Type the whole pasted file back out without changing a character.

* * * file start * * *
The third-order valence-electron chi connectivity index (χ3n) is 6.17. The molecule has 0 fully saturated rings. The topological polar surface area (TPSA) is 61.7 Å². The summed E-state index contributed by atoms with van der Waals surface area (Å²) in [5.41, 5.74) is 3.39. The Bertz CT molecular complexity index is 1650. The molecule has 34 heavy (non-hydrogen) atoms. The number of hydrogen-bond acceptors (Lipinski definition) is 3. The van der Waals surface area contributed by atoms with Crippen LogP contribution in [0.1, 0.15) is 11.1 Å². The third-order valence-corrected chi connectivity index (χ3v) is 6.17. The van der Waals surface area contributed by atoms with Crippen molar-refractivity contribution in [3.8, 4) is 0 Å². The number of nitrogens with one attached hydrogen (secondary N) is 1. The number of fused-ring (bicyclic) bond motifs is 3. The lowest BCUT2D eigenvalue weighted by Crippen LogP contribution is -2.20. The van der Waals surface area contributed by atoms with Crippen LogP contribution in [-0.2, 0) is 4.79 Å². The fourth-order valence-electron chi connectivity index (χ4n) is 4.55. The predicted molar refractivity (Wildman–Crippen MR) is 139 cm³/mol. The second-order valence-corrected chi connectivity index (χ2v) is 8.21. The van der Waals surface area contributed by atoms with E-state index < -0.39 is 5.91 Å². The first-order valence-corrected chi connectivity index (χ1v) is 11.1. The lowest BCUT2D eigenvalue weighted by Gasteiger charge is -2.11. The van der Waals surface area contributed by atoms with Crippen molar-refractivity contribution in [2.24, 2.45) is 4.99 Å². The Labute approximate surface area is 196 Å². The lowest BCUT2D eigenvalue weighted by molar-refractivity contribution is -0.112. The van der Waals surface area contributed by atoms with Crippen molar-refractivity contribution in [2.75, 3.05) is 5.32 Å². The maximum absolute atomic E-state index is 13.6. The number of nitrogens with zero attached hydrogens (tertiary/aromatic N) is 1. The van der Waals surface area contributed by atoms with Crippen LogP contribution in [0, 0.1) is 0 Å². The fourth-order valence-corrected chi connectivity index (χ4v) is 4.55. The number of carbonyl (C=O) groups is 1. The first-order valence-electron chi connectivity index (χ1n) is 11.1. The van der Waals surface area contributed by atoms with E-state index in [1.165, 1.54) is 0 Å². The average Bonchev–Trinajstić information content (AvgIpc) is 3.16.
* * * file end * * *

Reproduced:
The third-order valence-electron chi connectivity index (χ3n) is 6.17. The molecule has 0 fully saturated rings. The topological polar surface area (TPSA) is 61.7 Å². The summed E-state index contributed by atoms with van der Waals surface area (Å²) in [5.41, 5.74) is 3.39. The Bertz CT molecular complexity index is 1650. The molecule has 34 heavy (non-hydrogen) atoms. The number of hydrogen-bond acceptors (Lipinski definition) is 3. The van der Waals surface area contributed by atoms with Crippen LogP contribution in [0.1, 0.15) is 11.1 Å². The third-order valence-corrected chi connectivity index (χ3v) is 6.17. The van der Waals surface area contributed by atoms with Crippen molar-refractivity contribution in [3.8, 4) is 0 Å². The number of nitrogens with one attached hydrogen (secondary N) is 1. The number of fused-ring (bicyclic) bond motifs is 3. The lowest BCUT2D eigenvalue weighted by Crippen LogP contribution is -2.20. The van der Waals surface area contributed by atoms with Crippen LogP contribution in [-0.2, 0) is 4.79 Å². The fourth-order valence-electron chi connectivity index (χ4n) is 4.55. The predicted molar refractivity (Wildman–Crippen MR) is 139 cm³/mol. The second-order valence-corrected chi connectivity index (χ2v) is 8.21. The van der Waals surface area contributed by atoms with E-state index < -0.39 is 5.91 Å². The first-order valence-corrected chi connectivity index (χ1v) is 11.1. The lowest BCUT2D eigenvalue weighted by Gasteiger charge is -2.11. The van der Waals surface area contributed by atoms with Crippen molar-refractivity contribution in [2.24, 2.45) is 4.99 Å². The Labute approximate surface area is 196 Å². The lowest BCUT2D eigenvalue weighted by molar-refractivity contribution is -0.112. The van der Waals surface area contributed by atoms with Crippen molar-refractivity contribution in [2.75, 3.05) is 5.32 Å². The maximum absolute atomic E-state index is 13.6. The number of nitrogens with zero attached hydrogens (tertiary/aromatic N) is 1. The van der Waals surface area contributed by atoms with Crippen LogP contribution in [0, 0.1) is 0 Å². The fourth-order valence-corrected chi connectivity index (χ4v) is 4.55. The number of carbonyl (C=O) groups is 1. The first-order valence-electron chi connectivity index (χ1n) is 11.1. The van der Waals surface area contributed by atoms with E-state index in [1.165, 1.54) is 0 Å². The average Bonchev–Trinajstić information content (AvgIpc) is 3.16.